ISSN (Print) - 0012-9976 | ISSN (Online) - 2349-8846

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Politics in a Desperate Need for Dialogue


It seems like an irony to plead for a politics with dialogue in the current moment, especially such a dialogue that is internally democratic. It is equally needless to mention that a politics based on dialogue requires transparency within which debates about certain core issues can take place and judgments having a bearing on the common good or welfare of the people are shared publicly. But this has become increasingly difficult, especially in the context where defections have followed secretive roots rather than the ones of open debate to defect from one party to another.

Politicians often show an extraordinary caution in speaking less in private conversations, even with those who are relatively harmless. Everyone is turned into a potential suspect who can be a danger to one’s personal reputation, thanks to digital media, which has created this “art of suspicion” among the brand of current politicians. One could characterise this facet of contemporary politics in a post facto manner—that dialogue is impossible, and that strong decisions should be taken at the very moment when suffocation is detected in the party structures. But such confidence was not evident in most of the cases. And yet, one might argue that the association and assimilation in some parties with resources indicate the violence that occurred within the politicians’ self as much as it disrupts the moral consistency within the peoples’ representatives. Such association or assimilation of politicians, particularly from one party to another, also speaks of the unhappy existence that becomes unhappy for those who still have some sense of self-worth that pricks their conscience even after their defection, for example, from the parent party to the patronising party. It is also an act of violence against the aspirations of the people.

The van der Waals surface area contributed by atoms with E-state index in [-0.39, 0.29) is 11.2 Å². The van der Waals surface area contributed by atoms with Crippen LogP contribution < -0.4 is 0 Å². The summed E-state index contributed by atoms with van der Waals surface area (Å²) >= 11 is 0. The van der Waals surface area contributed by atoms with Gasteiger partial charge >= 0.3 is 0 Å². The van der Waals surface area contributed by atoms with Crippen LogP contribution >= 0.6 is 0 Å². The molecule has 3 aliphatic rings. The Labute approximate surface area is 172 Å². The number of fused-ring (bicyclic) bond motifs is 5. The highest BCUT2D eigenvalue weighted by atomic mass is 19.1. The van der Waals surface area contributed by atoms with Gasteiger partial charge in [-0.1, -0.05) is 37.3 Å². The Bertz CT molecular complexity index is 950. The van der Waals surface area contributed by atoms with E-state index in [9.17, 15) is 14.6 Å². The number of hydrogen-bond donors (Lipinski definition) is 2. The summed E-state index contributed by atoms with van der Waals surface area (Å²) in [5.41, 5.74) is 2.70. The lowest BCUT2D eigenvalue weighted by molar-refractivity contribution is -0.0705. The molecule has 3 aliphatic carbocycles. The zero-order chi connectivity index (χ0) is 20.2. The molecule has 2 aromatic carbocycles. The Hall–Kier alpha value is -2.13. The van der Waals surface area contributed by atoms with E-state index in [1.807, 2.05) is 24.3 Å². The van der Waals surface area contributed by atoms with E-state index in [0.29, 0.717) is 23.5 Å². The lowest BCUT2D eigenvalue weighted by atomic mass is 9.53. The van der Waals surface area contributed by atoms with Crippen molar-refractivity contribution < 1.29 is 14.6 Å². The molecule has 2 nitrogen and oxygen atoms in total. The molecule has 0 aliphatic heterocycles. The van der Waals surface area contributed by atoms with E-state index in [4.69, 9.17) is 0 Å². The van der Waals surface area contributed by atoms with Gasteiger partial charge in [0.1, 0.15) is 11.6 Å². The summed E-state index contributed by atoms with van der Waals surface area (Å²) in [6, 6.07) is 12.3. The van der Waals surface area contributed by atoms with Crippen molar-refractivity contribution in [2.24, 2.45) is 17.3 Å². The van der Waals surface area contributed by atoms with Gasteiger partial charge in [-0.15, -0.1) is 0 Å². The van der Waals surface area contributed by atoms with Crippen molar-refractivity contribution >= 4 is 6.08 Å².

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Updated On : 29th Jul, 2023
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